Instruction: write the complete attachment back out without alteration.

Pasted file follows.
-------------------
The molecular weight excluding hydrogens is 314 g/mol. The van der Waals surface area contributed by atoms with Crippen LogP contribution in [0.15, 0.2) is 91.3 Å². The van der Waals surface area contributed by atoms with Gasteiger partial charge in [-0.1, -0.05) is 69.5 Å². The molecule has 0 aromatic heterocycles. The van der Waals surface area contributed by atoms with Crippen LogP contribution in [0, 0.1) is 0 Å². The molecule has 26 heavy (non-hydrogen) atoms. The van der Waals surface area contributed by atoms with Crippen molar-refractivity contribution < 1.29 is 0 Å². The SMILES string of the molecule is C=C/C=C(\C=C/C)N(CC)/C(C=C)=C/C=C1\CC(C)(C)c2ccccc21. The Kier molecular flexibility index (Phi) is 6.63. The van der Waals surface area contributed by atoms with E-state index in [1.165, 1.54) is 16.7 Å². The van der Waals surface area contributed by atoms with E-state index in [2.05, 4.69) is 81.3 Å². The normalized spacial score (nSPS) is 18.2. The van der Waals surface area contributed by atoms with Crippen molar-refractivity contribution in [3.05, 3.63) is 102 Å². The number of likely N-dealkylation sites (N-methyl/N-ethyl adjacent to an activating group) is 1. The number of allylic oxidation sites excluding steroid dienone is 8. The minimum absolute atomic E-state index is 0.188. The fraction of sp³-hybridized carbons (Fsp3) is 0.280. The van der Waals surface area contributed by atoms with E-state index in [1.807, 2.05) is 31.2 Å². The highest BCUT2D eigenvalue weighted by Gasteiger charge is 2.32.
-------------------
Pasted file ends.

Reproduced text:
The molecular weight excluding hydrogens is 314 g/mol. The van der Waals surface area contributed by atoms with Crippen LogP contribution in [0.15, 0.2) is 91.3 Å². The van der Waals surface area contributed by atoms with Gasteiger partial charge in [-0.1, -0.05) is 69.5 Å². The molecule has 0 aromatic heterocycles. The van der Waals surface area contributed by atoms with Crippen LogP contribution in [0, 0.1) is 0 Å². The molecule has 26 heavy (non-hydrogen) atoms. The van der Waals surface area contributed by atoms with Crippen molar-refractivity contribution < 1.29 is 0 Å². The SMILES string of the molecule is C=C/C=C(\C=C/C)N(CC)/C(C=C)=C/C=C1\CC(C)(C)c2ccccc21. The Kier molecular flexibility index (Phi) is 6.63. The van der Waals surface area contributed by atoms with E-state index in [1.165, 1.54) is 16.7 Å². The van der Waals surface area contributed by atoms with E-state index in [2.05, 4.69) is 81.3 Å². The normalized spacial score (nSPS) is 18.2. The van der Waals surface area contributed by atoms with Crippen molar-refractivity contribution in [3.05, 3.63) is 102 Å². The number of likely N-dealkylation sites (N-methyl/N-ethyl adjacent to an activating group) is 1. The number of allylic oxidation sites excluding steroid dienone is 8. The minimum absolute atomic E-state index is 0.188. The fraction of sp³-hybridized carbons (Fsp3) is 0.280. The van der Waals surface area contributed by atoms with E-state index in [1.807, 2.05) is 31.2 Å². The highest BCUT2D eigenvalue weighted by Gasteiger charge is 2.32.